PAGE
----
It’s amazing to me how naturally and easily my children mimic me! If you’ve ever watched a child attempt to blow bubbles for the first time, you know exactly what I mean. Babies love bubbles, and they love popping them, but what they seem to love the most is blowing the bubbles themselves. They don’t care how slippery their little hands get, or even that they got a little bit of soap in their mouth, they just want to try. As a teacher, parent and grandparent, I love to let the little ones watch me blow bubbles, modeling how it’s done. Next, I let them try to blow a bubble while I hold the wand. Last, of course, I give in. Here we go: tiny fingers grabbing the top of the wand; arms, clothing and faces dripping with the bubble liquid. After a while they learn critical-bubble-blowing-skills like… you can’t touch the top of the wand, and… you have to blow softly to get a bubble.
Children, beginning at the very earliest of ages and continuing throughout life learn by watching us and recreating what they’ve seen.
As scary as it may be, this principle transcends bubble-blowing 101. What we pay attention to and demonstrate as important becomes what our children pay attention to and see as important. Now don’t get me wrong. They wouldn’t dare let you see that they agree, if they do later on in teenage years, but it still matters. How we respond and react to what life throws at us teaches our kids to do the same.
What values and morals are important to you? Some of the values that we hope to model in our home are:
- Loving others – So much can be taught under loving others, forgiveness, patience, kindness, and more. Choosing to demonstrate love for others doesn’t require that we know ‘em, like ‘em, agree with ‘em, look like ‘em, talk like ‘em or want to hang out with ‘em—we can always choose to demonstrate love for ‘em. We can even demonstrate love towards those who have hurt us. When my grandchildren see me responding in gentleness (read love) to the cashier at the store who is rude, it impacts their lives. When someone cuts me off in traffic and I remain calm (read act in love) it impacts their lives.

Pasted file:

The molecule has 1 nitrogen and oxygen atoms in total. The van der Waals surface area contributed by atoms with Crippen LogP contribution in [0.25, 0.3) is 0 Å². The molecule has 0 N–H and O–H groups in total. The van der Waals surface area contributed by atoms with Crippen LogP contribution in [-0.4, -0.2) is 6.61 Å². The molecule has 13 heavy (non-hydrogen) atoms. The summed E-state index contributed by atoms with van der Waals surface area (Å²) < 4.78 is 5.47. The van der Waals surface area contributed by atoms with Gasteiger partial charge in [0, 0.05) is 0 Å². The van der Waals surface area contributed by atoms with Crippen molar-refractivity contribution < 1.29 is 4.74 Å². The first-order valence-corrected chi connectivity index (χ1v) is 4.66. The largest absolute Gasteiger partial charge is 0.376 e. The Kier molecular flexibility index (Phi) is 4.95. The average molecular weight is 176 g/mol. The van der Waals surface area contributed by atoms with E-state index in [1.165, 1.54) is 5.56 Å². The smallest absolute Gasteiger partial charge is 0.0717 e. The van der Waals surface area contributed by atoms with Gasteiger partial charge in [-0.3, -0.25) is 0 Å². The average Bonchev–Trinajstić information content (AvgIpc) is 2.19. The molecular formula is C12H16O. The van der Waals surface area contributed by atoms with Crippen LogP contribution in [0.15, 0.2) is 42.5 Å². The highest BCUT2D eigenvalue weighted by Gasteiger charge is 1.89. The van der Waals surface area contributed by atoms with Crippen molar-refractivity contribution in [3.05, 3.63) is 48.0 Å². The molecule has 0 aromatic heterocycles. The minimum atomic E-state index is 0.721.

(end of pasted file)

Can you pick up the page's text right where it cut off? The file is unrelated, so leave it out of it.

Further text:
- Honesty – Honesty is so important, yet as role models we can teach dishonesty and not even realize it. When someone calls on the phone and wants to make plans and we make up a ‘little white lie’ to get out of it, the lesson our children get isn’t missed. Children are listening. You’re touching their lives.
- Humility – Yes, we make mistakes sometimes. It’s so important to apologize to our children when we make a mistake, or maybe even lose our temper. My husband asked my adult kids to make a list of the top 10 things they would want him to know. One of the ones that showed up consistently on their lists was that, throughout their time living at home, he apologized to them when he was wrong. Just like IBM in its early days, apologizing and fixing mistakes can earn an incredible reputation.
- Gratitude – You’ll find the ideas of thankfulness and gratitude as running themes throughout the Bible. The Apostle Paul teaches in 1 Thessalonians 5:16-18, “Be joyful always; pray continually; give thanks in all circumstances, for this is God’s will for you in Christ Jesus.” Did you catch that? Give thanks in all. When thankfulness becomes a way of life, naturally and regularly flowing from our hearts through our mouths and our deeds, real peace is possible.